Thursday, January 6, 2022

Chelsea Opera welcomes two new Board Members, Richard Hobson and Anne Carlone Elacqua

Richard Hobson

Chelsea Opera

New York, NY – Chelsea Opera is delighted to announce the election of two new members of the Chelsea Opera board of directors, Richard Hobson and Anne Carlone Elacqua.

Richard Hobson is an accomplished baritone with a history of roles in Chelsea Opera productions, dating back to his company debut as Count Almaviva in Chelsea Opera's 2010 production of Le nozze di Figaro. Hobson has also sung for New York City Opera and had an extensive ten year tenure as an artist at the Metropolitan Opera. He is presently an Affiliate Artist at Southern University, where he teaches voice. Hobson remarked that he is thrilled to be among esteemed colleagues as a new member of Chelsea Opera's board of directors, “I look forward to exploring new avenues of growth and innovation with the board. This is a new and exciting venture for me. As I am the founder of the recently formulated Opera Southern, the resident opera company at Southern University in Baton Rouge, my association with Chelsea Opera will surely help inform Opera Southern's trajectory. I welcome the opportunity to become a part of this wonderful and much loved organization.” Director and co-founder of Chelsea Opera Leonarda Priore added, “we look forward to the many ways Richard will enhance, augment and compliment our already steadfast and gifted board. His input will elevate and expand the already good works that Chelsea Opera's board of directors continue to do and deeds brought to the table.”

Chelsea Opera (co-founded by Leonarda Priore and Lynne Hayden-Findlay) is a professional company presenting fully staged operas with chamber orchestra. The company provides an opportunity for professional singers to advance their careers while making opera affordable and accessible to a broad spectrum of the community.  Of Chelsea Opera’s sustainability, Anthony Tommasini of The New York Times noted:  “With American opera companies large and small struggling financially and a few going under, [Chelsea Opera is] a patch of encouraging news…”  Following its production of Aaron Copland’s The Tender Land, writer Jon Sobel declared: Chelsea Opera “certainly ranks as one of the country’s preeminent ‘small’ opera companies.”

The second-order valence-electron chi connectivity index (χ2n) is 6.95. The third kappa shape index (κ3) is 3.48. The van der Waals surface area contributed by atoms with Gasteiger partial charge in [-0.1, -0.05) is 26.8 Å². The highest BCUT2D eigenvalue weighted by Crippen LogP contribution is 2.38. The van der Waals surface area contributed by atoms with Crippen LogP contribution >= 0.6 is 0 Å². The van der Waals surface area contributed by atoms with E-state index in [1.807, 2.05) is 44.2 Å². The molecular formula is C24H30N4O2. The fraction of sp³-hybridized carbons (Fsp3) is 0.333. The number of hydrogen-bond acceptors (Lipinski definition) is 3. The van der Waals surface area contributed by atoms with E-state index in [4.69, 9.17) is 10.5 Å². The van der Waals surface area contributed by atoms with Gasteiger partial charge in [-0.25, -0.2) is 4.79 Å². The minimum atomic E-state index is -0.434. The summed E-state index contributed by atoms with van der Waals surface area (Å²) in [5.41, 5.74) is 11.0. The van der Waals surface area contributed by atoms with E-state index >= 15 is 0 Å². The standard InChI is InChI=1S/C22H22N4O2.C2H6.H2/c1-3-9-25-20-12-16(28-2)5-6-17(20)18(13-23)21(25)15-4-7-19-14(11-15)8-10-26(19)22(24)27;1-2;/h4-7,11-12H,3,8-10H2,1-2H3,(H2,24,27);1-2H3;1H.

Originally based in New York City, Chelsea Opera is currently expanding its productions to include Utica/Oneida County and Syracuse/Onondaga County, with regular productions planned for the area into the future. The company began bringing its annual holiday show, Bending Towards the Light . . . A Jazz Nativity by Anne Phillips, to Utica, NY in 2017, with performances dedicated to the memory of co-founder Leonarda Priore's brother Nicholas S. Priore. Later, performances were also expanded to Syracuse, NY. Chelsea Opera would continue to hold annual performances of the Jazz Nativity and other concerts in the Utica/Syracuse area. When the COVID-19 pandemic struck, Chelsea Opera ceased its planned productions for New York City out of safety concerns, and Oneida/Onondaga County served as a fitting second home for the company, adding additional programming in the area as soon as it was safe to do so. Priore was raised in the area, and has maintained a strong feeling of belonging to the community. Several members of Chelsea Opera's board also share a connection to Oneida county.

Formed in New York City in 2004 by singers, Leonarda Priore and Lynne Hayden-Findlay, Chelsea Opera was launched with an all-volunteer production of Suor Angelica. Initially, Priore and  Hayden-Findlay intended to produce only this one opera.  However, artist and audience response was so compelling they agreed to incorporate and obtained their IRS non-profit designation in a record eight days.  They have produced extensive standard and contemporary operas, garnering critical acclaim at each outing.

Chelsea Opera has received funding from The Baruch Foundation, The Alice M. Ditson, The Barbara Bell Cumming Foundation, The Tow Foundation, The Amphion Foundation, the H.O. Peet Foundation, the NYU Community Fund, the New York City Department of Cultural Affairs, the New York State Council on the Arts (NYSCA), and the National Endowment for the Arts (NEA).
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